I’m going to be focusing on legal immigration the employment-based and to some extent family-based system. These are pathways for foreign nationals to be sponsored for permanent residence, for green cards and then they can apply for US citizenship, for different categories of skilled workers, for investors, for religious, because this cap has never been increased since 1990 which was the last update to the employment and to some extent the family-based immigration system so clearly the legal immigration system needs an update.
Within this system employment-based system even though you have annual limits for different categories you have country caps per country limits. Each country can only get 7% of the visas that are related so let’s take for example the employment-based second preference which applies to job offers made to people with Advanced degrees, there are 40,000 every year. Within that 40,000, each country can only get 7% which is just under 3000. You have a country like India which is the highest sending country, it’s completely oversubscribed and these folks are not waiting outside to come in, they’re already in legal status, they are on an immigrant visa like an H1B which is the work visa, and they have employers who sponsor them for green cards, they’ve gone through the labor market tests, have got approved petitions and now they’re waiting in line but guess how long the line is for the in-born beneficiary of an employment-based petition? You can take a guess but it has been determined that it’s going to take about 90 years. 90 years for the employee to get a green card. Meanwhile, they remain stuck in the H1B visa so are tied to a specific employer, and are beholden to that employer to get extensions when they travel outside the United States. It’s less hassle for other countries like Iran and China who can get their visas in 2-3 years.
So what has Congress been doing? Several bills have been brought before congress to create an equal playing field for all applicants but unfortunately, none have succeeded in becoming law because of differences in the reconciliation process. Even in the family base, there are also long weights. The way to kind of update the system is to give more visas but we know that there’s polarization in the House and the Senate and it’s very difficult to get more visas. You can actually provide more visas in a different way by not counting family members, so if, you’re a single person and then you have a family of three or four you count everybody as one that will actually go along with and reducing the backlogs, a simple fix that Congress can do by not counting family members and that can result in the elimination of the backlogs, the carve-out can be done based on STEM graduates or Ph.D. holders there are lots of solutions but unfortunately Congress is stuck.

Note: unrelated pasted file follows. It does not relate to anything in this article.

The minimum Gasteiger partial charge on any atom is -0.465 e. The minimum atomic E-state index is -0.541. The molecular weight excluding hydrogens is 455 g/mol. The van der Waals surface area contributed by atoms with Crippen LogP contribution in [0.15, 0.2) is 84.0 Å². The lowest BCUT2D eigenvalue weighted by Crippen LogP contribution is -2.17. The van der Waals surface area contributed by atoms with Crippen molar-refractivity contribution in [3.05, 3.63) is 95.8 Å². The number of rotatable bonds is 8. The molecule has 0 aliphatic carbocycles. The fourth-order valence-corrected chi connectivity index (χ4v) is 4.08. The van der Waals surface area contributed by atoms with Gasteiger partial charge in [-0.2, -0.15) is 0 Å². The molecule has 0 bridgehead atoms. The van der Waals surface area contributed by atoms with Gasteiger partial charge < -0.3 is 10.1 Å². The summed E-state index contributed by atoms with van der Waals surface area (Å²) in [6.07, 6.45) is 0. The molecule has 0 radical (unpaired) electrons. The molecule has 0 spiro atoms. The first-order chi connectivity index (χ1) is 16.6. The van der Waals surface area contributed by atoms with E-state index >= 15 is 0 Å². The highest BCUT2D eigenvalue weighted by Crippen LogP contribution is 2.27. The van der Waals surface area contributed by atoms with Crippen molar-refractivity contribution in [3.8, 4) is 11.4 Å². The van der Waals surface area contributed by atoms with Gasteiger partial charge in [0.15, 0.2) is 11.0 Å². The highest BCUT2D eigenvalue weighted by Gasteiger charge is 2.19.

The solution lies in comprehensive immigration reform and to get there you need to get everybody involved both Houses of Congress have to pass comprehensive immigration reform which has been elusive for a very very long time. In the meanwhile there are lots of proposals for administrative actions for example, can beneficiaries of approved i-140 petitions be given work authorization? Yes of course they can be given and just like in DACA if you provide this kind of administrative reforms they could get challenged, there could be lawsuits and these lawsuits may not come from states like Texas but could come from US worker organizations and unions that may be opposed to foreign workers. The meeting here is, immigrants are not taking jobs from US workers we have the lowest unemployment rate ever in many decades and these folks are building in the backlogs they have been subject to a rigorous labor market test under the Immigration Act the employers have filed labor applications where they have placed advertisements first trying to recruit us workers and when you’re unsuccessful in finding a US worker only then can a labor certification be filed and approved and then you can get the Immigrant Visa petition approved but even after all that happens there is a line, and the line is huge and people are desperate because it’s not just the principal beneficiary that’s affected in the backlogs but also family members. If you’re a child and you turn over 21 and you are caught in the backlogs of your parents you won’t be able to even hope to get the green card with the parent, you’ll be left out and you’ll be finding your own way in this system and so it’s a pretty desperate system situation even for those who legally have complied with the law and it’s basically a mess and the entire immigration system is broken.